Technology | July 26, 2011 | Dave Fornell

Patients set off U.S. border radiation detectors


July 26, 2011 – The U.S. Food and Drug Administration (FDA) is alerting healthcare professionals to stop using CardioGen-82 for cardiac positron emission tomography (PET) scans. The manufacturer, Bracco Diagnostics Inc., has decided to voluntarily recall CardioGen-82 this week after two patients set off radiation detectors at a U.S. border crossings due to strontium contamination.

It is the only FDA-approved generator-based PET myocardial perfusion agent. It uses a strontium (Sr)-82 generator to produce a rubidium (Rb)-82 radiotracer injection.

The FDA has received reports of two patients who underwent PET myocardial perfusion imaging scans with CardioGen-82 who had detectable levels of radiation several months after their PET scans. Both patients were crossing the border to/from the United States when radiation detectors identified radiation originating from the patients.

The radiation was found to originate from strontium (Sr-82 and Sr-85). A PET scan had been performed in each patient approximately two and four months earlier, respectively. Since Rb-82 has a half-life of 75 seconds and both patients reported that they had no other exposure to radioactive substances, the residual radiation is likely due to undetected strontium breakthrough.

The strontium isotope exposure may have originated from the myocardial perfusion imaging, said Alberto Spinazzi, M.D., senior vice president of global medical and regulatory affairs, Bracco Diagnostics, in a prepared statement from the company.  He said neither strontium-exposed patient suffered any acute health effects or required treatment. However, the long-term effects, if any, are not known.

The radiation exposure that a patient would typically receive from an injection of Rb-82 chloride (approximately 2.8 mSv) is generally less than that associated with other radiotracer cardiac diagnostic scans.  The radiation exposure that the two patients received due to strontium isotope exposure appears to substantially exceed that typically associated with CardioGen-82.  This assessment is based upon modeling performed by the Los Alamos National Laboratory.  This modeling suggests that the excessive radiation exposure (approximately 90 mSv) associated with the strontium isotopes appears similar to the amount of cumulative radiation exposure some patients receive during cardiac diagnostic evaluations with other radionuclides.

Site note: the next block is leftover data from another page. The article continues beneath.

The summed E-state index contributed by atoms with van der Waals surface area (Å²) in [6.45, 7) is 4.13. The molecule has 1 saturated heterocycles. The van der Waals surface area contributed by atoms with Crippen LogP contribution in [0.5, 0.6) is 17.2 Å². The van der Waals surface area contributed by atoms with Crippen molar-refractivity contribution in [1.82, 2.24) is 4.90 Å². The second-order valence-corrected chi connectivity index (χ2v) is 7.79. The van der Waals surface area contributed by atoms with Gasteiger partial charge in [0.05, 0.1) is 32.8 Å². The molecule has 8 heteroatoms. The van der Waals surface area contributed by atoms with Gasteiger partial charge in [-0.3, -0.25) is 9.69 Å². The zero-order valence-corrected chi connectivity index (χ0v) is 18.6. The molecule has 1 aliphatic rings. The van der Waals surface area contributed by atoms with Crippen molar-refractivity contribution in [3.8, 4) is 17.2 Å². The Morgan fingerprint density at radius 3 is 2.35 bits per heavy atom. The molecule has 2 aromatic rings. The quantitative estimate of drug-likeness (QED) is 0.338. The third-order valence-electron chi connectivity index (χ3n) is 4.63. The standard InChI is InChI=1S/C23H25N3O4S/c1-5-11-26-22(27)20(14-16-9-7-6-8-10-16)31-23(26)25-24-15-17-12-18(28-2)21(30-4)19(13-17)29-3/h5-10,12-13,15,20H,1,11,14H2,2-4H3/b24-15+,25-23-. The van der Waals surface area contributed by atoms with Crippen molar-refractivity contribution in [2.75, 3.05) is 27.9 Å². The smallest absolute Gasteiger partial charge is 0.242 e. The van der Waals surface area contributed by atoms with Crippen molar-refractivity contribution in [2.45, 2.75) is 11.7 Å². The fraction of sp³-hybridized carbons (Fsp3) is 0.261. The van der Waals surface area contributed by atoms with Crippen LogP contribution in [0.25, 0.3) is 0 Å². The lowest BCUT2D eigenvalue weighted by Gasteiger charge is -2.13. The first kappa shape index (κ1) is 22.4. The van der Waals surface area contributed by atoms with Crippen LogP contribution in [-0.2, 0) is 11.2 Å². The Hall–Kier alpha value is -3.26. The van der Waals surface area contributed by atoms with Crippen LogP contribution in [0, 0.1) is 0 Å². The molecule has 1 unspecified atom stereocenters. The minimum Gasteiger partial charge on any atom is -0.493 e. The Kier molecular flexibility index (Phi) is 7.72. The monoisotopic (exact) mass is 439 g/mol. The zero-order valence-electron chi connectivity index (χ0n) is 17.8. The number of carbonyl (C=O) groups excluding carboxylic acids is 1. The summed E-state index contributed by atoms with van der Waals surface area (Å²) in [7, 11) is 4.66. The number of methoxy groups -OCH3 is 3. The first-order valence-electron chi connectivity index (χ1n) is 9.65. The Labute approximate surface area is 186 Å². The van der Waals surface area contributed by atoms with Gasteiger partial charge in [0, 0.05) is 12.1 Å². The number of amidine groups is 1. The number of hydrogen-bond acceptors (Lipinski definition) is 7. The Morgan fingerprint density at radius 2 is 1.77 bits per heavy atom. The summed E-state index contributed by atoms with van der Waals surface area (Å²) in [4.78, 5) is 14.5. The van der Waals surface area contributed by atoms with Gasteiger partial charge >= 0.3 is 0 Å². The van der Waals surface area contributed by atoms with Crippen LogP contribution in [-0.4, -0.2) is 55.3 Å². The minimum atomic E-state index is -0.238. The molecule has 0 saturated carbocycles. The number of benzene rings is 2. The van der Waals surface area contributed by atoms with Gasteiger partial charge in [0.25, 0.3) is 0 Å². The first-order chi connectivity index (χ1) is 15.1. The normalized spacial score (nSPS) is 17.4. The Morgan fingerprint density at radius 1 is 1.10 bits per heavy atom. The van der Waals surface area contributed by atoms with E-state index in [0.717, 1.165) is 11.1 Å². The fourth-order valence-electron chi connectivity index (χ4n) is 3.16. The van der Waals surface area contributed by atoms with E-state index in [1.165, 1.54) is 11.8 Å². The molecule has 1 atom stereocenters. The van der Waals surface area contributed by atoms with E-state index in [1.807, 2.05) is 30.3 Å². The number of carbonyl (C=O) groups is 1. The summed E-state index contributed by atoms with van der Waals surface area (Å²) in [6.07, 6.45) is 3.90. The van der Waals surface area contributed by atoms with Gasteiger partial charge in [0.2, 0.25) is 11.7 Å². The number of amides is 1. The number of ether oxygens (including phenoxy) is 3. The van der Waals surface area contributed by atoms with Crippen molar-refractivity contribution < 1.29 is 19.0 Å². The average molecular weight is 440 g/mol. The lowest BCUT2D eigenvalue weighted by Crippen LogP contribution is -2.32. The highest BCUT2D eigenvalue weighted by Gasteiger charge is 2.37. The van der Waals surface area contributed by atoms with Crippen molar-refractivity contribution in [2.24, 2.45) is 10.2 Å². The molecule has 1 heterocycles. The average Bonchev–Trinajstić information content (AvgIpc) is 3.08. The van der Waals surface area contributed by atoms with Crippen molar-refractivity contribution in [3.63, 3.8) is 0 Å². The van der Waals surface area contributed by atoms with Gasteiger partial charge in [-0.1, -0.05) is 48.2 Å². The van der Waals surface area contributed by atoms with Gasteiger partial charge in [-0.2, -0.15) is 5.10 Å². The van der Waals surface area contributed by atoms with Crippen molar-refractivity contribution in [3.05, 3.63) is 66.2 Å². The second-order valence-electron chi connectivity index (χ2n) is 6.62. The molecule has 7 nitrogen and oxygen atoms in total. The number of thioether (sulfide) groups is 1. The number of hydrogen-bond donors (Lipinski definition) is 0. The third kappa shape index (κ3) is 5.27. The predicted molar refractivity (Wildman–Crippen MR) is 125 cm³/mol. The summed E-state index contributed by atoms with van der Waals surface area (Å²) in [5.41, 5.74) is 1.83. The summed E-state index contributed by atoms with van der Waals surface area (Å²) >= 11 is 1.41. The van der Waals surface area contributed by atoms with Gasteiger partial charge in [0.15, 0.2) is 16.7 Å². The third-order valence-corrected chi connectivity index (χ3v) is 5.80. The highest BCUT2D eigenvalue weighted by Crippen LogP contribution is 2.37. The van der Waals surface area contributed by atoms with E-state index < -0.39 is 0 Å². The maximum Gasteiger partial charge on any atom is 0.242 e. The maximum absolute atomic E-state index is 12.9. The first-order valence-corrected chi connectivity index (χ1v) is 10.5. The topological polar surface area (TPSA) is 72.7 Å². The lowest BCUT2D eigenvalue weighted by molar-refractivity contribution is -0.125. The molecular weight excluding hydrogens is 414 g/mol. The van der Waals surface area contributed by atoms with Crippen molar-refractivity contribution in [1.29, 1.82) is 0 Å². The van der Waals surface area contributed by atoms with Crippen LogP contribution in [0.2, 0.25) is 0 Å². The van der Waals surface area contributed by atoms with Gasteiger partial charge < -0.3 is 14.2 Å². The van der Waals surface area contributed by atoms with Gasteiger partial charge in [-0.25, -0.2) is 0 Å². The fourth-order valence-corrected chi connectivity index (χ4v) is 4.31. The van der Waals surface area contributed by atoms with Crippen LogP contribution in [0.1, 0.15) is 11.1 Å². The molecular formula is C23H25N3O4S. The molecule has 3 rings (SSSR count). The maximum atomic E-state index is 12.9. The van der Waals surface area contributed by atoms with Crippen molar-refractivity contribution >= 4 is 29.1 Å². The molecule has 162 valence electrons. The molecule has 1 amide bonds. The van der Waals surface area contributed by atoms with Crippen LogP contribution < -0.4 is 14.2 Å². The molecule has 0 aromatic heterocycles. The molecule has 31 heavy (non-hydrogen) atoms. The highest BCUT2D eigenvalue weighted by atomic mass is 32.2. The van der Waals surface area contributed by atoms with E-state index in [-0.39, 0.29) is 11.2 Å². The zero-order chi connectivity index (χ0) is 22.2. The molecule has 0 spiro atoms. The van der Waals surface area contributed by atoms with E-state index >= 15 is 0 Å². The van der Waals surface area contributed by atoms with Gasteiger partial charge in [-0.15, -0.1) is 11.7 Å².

Based on further investigation, the FDA determined that the current CardioGen-82 manufacturing procedures are not sufficient to ensure reliable performance of the generator used to produce the Rb-82 chloride injections. The FDA stated reliable generator performance is essential to help prevent strontium breakthrough from CardioGen-82 and to prevent patients from being exposed to excess radiation. FDA is also currently investigating the sufficiency of the testing procedures used to detect strontium breakthrough at the clinical sites that use CardioGen-82. 

The FDA recommends that healthcare professionals use alternatives to the CardioGen-82 generator when planning nuclear medicine cardiac scans. Patients who have any questions or concerns should talk to their healthcare professional. 

The FDA is continuing to work with the Nuclear Regulatory Commission and Bracco to determine the root cause for the increased radiation exposure detected in the two patients. The extent to which any additional patients may have received inadvertent radiation exposure is also under investigation. FDA plans to notify the public with updates.

The total number of patients who have received doses from CardioGen-82 generators with strontium breakthrough is currently unknown. CardioGen-82 was first cleared by the FDA in 1989.

Bracco said the strontium breakthrough can occur with CardioGen-82 and necessitates close attention to mandatory daily quality control testing to help minimize radiation risks to patients. The company is emphasizing to all CardioGen-82 users the importance of strict adherence to the instructions contained in the prescribing information for CardioGen-82 regarding mandatory daily strontium breakthrough testing (section 2.7 of the full prescribing information). The user training material for CardioGen-82 says testing for strontium breakthrough may sometimes need to be performed twice daily.

For more information: www.fda.gov/Drugs/DrugSafety/ucm265278.htm

 

 


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